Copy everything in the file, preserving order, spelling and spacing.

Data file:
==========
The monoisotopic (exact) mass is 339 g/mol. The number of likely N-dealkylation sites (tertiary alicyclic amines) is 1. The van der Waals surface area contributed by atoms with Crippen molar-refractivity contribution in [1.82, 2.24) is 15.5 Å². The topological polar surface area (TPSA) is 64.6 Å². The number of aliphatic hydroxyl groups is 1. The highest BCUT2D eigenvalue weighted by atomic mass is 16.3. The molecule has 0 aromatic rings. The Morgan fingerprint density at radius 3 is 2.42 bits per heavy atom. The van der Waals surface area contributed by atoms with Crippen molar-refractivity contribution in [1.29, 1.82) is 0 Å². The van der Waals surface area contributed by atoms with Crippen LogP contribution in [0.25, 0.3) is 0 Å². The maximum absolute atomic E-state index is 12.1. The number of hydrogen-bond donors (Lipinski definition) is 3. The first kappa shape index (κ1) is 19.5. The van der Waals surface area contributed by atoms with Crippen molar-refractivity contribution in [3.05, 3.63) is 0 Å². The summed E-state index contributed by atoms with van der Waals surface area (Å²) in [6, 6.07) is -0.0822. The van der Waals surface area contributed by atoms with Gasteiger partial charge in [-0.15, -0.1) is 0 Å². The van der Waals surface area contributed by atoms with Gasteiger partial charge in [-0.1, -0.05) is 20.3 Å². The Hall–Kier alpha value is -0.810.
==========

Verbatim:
The monoisotopic (exact) mass is 339 g/mol. The number of likely N-dealkylation sites (tertiary alicyclic amines) is 1. The van der Waals surface area contributed by atoms with Crippen molar-refractivity contribution in [1.82, 2.24) is 15.5 Å². The topological polar surface area (TPSA) is 64.6 Å². The number of aliphatic hydroxyl groups is 1. The highest BCUT2D eigenvalue weighted by atomic mass is 16.3. The molecule has 0 aromatic rings. The Morgan fingerprint density at radius 3 is 2.42 bits per heavy atom. The van der Waals surface area contributed by atoms with Crippen molar-refractivity contribution in [1.29, 1.82) is 0 Å². The van der Waals surface area contributed by atoms with Crippen LogP contribution in [0.25, 0.3) is 0 Å². The maximum absolute atomic E-state index is 12.1. The number of hydrogen-bond donors (Lipinski definition) is 3. The first kappa shape index (κ1) is 19.5. The van der Waals surface area contributed by atoms with Crippen molar-refractivity contribution in [3.05, 3.63) is 0 Å². The summed E-state index contributed by atoms with van der Waals surface area (Å²) in [6, 6.07) is -0.0822. The van der Waals surface area contributed by atoms with Gasteiger partial charge in [-0.15, -0.1) is 0 Å². The van der Waals surface area contributed by atoms with Gasteiger partial charge in [-0.1, -0.05) is 20.3 Å². The Hall–Kier alpha value is -0.810.